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...of political things which he could not have imagined, which he could not make--to which he feels in himself scarcely anything analogous.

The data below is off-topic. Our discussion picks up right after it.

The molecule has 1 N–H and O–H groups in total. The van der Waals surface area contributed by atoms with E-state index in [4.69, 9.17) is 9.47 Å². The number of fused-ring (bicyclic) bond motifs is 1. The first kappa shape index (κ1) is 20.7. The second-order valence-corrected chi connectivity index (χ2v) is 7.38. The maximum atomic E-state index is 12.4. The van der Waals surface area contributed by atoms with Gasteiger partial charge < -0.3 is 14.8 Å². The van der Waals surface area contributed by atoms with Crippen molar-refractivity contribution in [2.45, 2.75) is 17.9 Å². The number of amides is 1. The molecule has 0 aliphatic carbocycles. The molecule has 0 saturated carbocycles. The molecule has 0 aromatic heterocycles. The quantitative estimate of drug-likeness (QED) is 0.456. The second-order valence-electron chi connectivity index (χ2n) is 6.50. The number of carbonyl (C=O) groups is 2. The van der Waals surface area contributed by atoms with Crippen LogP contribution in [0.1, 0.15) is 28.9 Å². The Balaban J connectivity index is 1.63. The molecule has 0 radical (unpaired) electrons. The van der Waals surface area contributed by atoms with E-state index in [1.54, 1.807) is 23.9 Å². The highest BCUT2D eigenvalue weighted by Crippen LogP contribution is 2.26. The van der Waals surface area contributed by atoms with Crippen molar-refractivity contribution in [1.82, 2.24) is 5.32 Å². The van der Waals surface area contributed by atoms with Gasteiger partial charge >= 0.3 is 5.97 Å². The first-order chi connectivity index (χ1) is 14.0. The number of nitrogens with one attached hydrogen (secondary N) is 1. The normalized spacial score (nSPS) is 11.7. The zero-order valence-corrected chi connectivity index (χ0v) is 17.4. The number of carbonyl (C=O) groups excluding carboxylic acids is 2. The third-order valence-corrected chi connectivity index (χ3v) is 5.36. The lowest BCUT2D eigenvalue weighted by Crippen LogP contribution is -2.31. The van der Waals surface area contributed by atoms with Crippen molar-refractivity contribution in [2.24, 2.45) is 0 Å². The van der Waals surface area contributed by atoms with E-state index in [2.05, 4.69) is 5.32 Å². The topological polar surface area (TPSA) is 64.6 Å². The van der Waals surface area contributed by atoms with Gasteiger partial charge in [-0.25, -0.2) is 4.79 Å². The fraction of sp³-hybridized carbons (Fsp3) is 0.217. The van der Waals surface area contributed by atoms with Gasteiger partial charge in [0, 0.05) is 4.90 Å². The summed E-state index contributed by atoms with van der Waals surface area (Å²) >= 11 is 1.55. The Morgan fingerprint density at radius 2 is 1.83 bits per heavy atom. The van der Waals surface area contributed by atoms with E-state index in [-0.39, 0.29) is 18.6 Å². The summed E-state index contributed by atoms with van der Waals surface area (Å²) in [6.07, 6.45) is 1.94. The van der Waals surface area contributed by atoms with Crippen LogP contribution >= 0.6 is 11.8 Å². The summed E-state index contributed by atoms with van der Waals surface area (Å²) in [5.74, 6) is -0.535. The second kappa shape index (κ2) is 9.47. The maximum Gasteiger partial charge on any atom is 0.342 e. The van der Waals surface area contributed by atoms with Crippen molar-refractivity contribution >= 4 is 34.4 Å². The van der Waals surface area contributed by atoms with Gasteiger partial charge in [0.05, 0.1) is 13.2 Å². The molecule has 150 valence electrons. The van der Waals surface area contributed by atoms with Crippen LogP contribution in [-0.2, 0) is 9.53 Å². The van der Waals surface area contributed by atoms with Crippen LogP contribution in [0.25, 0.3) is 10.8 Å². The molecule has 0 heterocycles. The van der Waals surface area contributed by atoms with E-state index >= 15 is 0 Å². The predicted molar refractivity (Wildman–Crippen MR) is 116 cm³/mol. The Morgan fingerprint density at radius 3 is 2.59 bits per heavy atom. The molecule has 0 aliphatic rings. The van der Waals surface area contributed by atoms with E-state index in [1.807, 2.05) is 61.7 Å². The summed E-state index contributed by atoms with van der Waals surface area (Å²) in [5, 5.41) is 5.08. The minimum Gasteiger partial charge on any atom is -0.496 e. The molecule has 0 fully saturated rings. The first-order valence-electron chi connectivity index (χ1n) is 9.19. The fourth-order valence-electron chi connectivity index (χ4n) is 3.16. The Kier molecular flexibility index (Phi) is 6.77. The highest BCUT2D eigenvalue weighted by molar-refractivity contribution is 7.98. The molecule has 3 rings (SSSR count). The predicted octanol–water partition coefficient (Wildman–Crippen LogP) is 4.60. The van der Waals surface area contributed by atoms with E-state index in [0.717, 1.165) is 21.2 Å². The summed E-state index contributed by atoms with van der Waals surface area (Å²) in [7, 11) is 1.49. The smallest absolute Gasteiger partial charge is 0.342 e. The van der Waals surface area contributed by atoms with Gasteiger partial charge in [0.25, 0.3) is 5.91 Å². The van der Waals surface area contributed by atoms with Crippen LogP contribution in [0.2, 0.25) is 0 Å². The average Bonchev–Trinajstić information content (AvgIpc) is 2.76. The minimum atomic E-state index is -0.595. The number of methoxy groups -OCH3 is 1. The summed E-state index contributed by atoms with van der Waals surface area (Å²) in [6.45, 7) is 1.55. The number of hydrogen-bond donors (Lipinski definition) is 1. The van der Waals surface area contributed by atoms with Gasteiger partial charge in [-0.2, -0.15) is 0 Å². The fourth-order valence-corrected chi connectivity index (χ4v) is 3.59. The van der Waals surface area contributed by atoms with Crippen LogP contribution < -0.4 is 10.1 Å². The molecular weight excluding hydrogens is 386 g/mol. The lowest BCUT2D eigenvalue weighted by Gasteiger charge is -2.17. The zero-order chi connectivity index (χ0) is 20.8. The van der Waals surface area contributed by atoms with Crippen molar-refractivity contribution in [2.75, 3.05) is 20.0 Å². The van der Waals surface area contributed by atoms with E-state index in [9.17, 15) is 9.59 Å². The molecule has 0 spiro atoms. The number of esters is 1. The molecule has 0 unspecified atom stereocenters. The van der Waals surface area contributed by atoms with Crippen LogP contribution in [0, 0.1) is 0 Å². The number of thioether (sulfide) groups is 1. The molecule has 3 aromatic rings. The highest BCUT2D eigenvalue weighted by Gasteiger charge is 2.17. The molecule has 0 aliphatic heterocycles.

Philosophers may deride this superstition, but its results are inestimable. By the spectacle of this august society, countless ignorant men and women are induced to obey the few nominal electors- -the Ll0 borough renters, and the L50 county renters--who have nothing imposing about them, nothing which would attract the eye or fascinate the fancy.What impresses men is not mind, but the result of mind.And the greatest of these results is this wonderful spectacle of society, which is ever new, and yet ever the same; in which accidents pass and essence remains; in which one generation dies and another succeeds, as if they were birds in a cage, or animals in a menagerie; of which it seems almost more than a metaphor to treat the parts as limbs of a perpetual living thing, so silently do they seem to change, so wonderfully and so perfectly does the conspicuous life of the new year take... Bagehot, Walter
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